Remnant Dance premieres unique dance film

Remnant Dance at Fremantle Festival 2014Perth-based arts collective Remnant Dance premieres a unique dance film as part of a multi-arts performance and exhibition event at this year’s Fremantle Festival.


The dance film Meeting Places was shot on location in Myanmar as part of a project arising from the partnership between Remnant Dance and the Australian charity MyKids Inc., which supports the charity organization Myanmar Vision International in-country. The film was created in collaboration with youth from a Children’s Centre in Yangon and features the children dancing on location in the disused Nagar Glass Factory.


The dance film resulted from the collective of Remnant dancers, filmmakers and artists from Australia facilitating creative workshops with the Burmese children in Yangon in March 2014. This generated material for the dance film, live dance work and a visual art exhibition. The film had its international premiere in Yangon in April 2014, as part of the Remnant Dance tour “Hpan Myay Hman Myay” [Land of Glass, Land of Mirrors]. Now the Australian screening in November forms the centerpiece of the Remnant Dance multi-disciplinary performance experience aptly titled Meeting Places.


Remnant Dance Choreographer Lucinda Coleman said, “This project has been groundbreaking, not only in bridging a divide between charity organizations and creative practitioners, but through a multi-disciplinary approach to inviting cross- cultural conversation through artistic practice.”


Remnant Dance will contextualize the film within a body of visual artwork in the innovative Pakenham Street Art Space, offering live contemporary dance for the Opening, a Matinee and, due to popular demand, two other evening performances.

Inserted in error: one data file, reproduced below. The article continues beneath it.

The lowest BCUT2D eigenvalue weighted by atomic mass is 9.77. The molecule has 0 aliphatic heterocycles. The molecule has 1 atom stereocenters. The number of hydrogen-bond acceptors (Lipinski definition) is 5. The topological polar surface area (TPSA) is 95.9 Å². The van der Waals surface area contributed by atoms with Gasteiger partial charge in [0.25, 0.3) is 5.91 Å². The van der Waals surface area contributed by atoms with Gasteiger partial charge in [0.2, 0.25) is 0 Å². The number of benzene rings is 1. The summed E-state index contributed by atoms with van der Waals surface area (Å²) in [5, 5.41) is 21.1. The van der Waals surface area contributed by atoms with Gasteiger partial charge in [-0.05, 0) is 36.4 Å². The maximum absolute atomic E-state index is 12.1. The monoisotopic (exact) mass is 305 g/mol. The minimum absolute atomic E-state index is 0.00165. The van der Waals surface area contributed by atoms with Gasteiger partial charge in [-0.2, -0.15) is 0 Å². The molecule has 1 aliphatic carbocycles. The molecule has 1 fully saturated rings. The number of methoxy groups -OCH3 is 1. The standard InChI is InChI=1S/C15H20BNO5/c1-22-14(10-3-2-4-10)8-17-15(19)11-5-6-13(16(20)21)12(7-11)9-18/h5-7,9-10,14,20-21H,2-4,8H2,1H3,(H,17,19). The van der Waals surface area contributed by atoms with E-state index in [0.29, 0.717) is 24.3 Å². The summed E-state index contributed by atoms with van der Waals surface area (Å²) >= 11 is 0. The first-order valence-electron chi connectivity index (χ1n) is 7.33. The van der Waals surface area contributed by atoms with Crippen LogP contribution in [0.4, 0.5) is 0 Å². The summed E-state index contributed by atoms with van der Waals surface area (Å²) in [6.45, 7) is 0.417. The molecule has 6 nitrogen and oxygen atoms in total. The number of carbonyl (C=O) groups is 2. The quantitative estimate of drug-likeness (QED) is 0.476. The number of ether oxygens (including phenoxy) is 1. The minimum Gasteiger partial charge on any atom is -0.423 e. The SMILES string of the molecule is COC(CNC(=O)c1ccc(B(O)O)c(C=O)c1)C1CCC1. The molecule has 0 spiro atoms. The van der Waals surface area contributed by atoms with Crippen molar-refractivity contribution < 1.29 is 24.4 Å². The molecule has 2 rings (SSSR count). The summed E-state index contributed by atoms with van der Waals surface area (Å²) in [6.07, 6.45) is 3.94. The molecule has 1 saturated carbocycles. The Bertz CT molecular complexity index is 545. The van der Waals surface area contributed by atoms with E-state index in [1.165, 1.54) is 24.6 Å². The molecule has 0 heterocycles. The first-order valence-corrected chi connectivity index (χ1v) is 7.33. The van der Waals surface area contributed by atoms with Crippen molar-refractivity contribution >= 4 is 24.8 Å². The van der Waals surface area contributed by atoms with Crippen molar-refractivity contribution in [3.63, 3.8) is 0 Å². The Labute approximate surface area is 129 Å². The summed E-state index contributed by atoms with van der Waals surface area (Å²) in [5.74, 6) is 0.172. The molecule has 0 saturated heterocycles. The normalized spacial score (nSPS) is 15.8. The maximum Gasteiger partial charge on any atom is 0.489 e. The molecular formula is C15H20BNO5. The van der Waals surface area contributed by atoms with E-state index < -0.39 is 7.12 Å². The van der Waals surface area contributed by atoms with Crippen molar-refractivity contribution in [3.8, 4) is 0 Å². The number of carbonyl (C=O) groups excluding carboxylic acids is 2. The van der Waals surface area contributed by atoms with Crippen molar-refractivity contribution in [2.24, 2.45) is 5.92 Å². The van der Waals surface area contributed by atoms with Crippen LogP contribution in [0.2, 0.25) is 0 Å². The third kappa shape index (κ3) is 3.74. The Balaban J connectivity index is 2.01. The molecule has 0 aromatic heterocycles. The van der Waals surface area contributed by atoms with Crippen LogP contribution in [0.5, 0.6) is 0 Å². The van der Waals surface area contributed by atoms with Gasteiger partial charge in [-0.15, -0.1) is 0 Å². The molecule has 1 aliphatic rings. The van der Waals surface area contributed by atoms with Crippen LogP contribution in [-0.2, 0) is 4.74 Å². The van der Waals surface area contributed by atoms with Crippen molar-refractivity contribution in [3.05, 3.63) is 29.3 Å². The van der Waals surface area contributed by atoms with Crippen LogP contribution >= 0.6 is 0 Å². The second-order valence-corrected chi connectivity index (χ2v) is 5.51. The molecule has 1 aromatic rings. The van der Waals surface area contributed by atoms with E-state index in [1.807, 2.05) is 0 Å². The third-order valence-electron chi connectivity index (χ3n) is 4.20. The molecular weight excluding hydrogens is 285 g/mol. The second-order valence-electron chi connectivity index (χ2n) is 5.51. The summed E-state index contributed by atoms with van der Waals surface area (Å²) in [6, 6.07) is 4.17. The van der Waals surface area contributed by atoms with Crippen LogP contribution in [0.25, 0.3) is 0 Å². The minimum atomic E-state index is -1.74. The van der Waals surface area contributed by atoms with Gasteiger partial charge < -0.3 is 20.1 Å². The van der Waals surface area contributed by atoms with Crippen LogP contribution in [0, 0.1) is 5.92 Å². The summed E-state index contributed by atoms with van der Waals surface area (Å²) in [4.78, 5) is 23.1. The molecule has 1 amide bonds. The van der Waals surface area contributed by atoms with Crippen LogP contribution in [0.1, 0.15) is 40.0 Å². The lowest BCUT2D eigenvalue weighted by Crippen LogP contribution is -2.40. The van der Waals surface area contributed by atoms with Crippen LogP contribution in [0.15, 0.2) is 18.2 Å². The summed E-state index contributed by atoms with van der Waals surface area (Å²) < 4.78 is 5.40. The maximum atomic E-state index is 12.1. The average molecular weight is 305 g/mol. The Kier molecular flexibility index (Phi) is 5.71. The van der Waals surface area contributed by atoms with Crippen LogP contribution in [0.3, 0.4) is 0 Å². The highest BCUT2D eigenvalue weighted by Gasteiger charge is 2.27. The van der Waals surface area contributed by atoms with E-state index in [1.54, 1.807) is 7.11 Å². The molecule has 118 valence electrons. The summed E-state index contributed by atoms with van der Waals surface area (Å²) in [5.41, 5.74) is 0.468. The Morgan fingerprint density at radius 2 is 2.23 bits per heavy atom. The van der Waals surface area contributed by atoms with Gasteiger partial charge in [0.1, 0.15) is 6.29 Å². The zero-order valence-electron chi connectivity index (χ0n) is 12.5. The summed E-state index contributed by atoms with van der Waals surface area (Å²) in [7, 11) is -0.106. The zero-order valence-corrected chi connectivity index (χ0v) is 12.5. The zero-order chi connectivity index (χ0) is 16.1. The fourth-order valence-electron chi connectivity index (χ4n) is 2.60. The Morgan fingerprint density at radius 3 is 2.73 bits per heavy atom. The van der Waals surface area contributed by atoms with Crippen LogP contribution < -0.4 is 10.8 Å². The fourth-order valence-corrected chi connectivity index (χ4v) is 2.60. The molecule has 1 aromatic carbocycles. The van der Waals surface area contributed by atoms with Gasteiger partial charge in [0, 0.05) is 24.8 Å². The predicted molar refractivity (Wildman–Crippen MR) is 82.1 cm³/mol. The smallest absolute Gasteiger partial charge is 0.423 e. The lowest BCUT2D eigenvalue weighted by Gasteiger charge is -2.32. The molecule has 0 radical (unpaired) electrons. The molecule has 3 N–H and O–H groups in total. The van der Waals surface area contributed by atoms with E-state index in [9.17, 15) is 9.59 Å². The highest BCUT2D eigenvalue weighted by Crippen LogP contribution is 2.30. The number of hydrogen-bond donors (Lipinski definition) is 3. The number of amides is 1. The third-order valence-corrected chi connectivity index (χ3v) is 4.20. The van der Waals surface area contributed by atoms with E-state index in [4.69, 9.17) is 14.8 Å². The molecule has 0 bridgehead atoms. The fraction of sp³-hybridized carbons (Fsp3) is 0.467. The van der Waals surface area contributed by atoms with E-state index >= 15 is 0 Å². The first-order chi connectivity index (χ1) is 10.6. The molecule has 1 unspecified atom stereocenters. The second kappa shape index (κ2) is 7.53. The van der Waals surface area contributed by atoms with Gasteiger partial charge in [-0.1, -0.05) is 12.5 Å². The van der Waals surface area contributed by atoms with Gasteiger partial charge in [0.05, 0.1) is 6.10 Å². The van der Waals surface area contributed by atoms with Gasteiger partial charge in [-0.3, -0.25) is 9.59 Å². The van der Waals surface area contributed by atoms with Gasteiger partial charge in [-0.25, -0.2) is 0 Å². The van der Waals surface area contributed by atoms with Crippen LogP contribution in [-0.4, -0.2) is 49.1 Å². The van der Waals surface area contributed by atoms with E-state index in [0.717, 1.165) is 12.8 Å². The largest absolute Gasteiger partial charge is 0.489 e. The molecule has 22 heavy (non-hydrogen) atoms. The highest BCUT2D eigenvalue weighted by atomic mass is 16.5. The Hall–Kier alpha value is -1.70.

The art exhibition will be open daily on November 3-9 from 11 a.m. to 4 p.m. and will feature paintings by Amanda Humphries, whose work is responsive to ideas of sensory connection as seen mirrored in the movement of Remnant Dance artists.


Humphries’ collection of watercolour and ink figure paintings also explores the nature of connection within us and between bodies using the metaphor of glass. Additional artworks, developed in response to working on site in Myanmar, ask further questions about the nature of meeting places, both physically and metaphorically.


“These latter works mark a beginning of a relationship that has come out of the meeting place of the project in Myanmar. There is interplay amongst all creative facets of the project at large, both in approach and content,” said Humphries. “The opportunity to work with the people of Myanmar and make connections through a cross-disciplinary creative project such as this taps into a universal language which facilitates positive and encouraging connections with our neighbours.”


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Photo courtesy of Remnant Dance.